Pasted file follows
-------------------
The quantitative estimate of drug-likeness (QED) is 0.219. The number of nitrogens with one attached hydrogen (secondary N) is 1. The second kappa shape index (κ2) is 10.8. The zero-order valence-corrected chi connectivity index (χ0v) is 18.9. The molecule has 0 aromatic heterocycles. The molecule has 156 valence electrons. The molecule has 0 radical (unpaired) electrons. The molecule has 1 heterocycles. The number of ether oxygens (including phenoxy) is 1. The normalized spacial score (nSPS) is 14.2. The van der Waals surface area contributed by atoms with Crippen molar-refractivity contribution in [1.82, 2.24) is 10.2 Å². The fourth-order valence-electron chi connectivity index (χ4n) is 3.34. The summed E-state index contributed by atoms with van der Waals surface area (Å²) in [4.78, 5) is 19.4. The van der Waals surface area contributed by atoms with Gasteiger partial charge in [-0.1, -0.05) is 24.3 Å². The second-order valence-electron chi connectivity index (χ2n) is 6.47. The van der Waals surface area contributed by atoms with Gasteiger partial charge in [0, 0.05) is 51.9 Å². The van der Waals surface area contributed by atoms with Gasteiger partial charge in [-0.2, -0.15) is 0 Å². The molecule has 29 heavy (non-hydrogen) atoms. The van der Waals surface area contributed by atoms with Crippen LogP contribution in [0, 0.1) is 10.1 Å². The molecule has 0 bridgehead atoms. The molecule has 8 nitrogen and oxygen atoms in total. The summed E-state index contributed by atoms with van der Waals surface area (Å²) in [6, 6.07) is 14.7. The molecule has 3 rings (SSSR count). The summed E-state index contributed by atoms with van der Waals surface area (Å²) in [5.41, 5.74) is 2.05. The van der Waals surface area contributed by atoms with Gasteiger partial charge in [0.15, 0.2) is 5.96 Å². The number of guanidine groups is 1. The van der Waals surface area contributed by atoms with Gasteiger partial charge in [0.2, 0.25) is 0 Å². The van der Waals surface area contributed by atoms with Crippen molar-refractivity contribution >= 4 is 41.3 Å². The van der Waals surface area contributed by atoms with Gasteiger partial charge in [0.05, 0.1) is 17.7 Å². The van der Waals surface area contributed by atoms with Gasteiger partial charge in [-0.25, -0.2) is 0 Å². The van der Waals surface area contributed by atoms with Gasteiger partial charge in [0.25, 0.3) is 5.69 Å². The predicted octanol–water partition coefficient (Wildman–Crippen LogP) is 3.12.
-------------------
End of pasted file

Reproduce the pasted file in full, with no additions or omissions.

The quantitative estimate of drug-likeness (QED) is 0.219. The number of nitrogens with one attached hydrogen (secondary N) is 1. The second kappa shape index (κ2) is 10.8. The zero-order valence-corrected chi connectivity index (χ0v) is 18.9. The molecule has 0 aromatic heterocycles. The molecule has 156 valence electrons. The molecule has 0 radical (unpaired) electrons. The molecule has 1 heterocycles. The number of ether oxygens (including phenoxy) is 1. The normalized spacial score (nSPS) is 14.2. The van der Waals surface area contributed by atoms with Crippen molar-refractivity contribution in [1.82, 2.24) is 10.2 Å². The fourth-order valence-electron chi connectivity index (χ4n) is 3.34. The summed E-state index contributed by atoms with van der Waals surface area (Å²) in [4.78, 5) is 19.4. The van der Waals surface area contributed by atoms with Gasteiger partial charge in [-0.1, -0.05) is 24.3 Å². The second-order valence-electron chi connectivity index (χ2n) is 6.47. The van der Waals surface area contributed by atoms with Gasteiger partial charge in [0, 0.05) is 51.9 Å². The van der Waals surface area contributed by atoms with Gasteiger partial charge in [-0.2, -0.15) is 0 Å². The molecule has 29 heavy (non-hydrogen) atoms. The van der Waals surface area contributed by atoms with Crippen LogP contribution in [0, 0.1) is 10.1 Å². The molecule has 0 bridgehead atoms. The molecule has 8 nitrogen and oxygen atoms in total. The summed E-state index contributed by atoms with van der Waals surface area (Å²) in [6, 6.07) is 14.7. The molecule has 3 rings (SSSR count). The summed E-state index contributed by atoms with van der Waals surface area (Å²) in [5.41, 5.74) is 2.05. The van der Waals surface area contributed by atoms with Gasteiger partial charge in [0.15, 0.2) is 5.96 Å². The number of guanidine groups is 1. The van der Waals surface area contributed by atoms with Gasteiger partial charge in [0.2, 0.25) is 0 Å². The van der Waals surface area contributed by atoms with Crippen molar-refractivity contribution >= 4 is 41.3 Å². The van der Waals surface area contributed by atoms with Gasteiger partial charge in [0.05, 0.1) is 17.7 Å². The van der Waals surface area contributed by atoms with Gasteiger partial charge in [-0.25, -0.2) is 0 Å². The van der Waals surface area contributed by atoms with Gasteiger partial charge in [0.25, 0.3) is 5.69 Å². The predicted octanol–water partition coefficient (Wildman–Crippen LogP) is 3.12.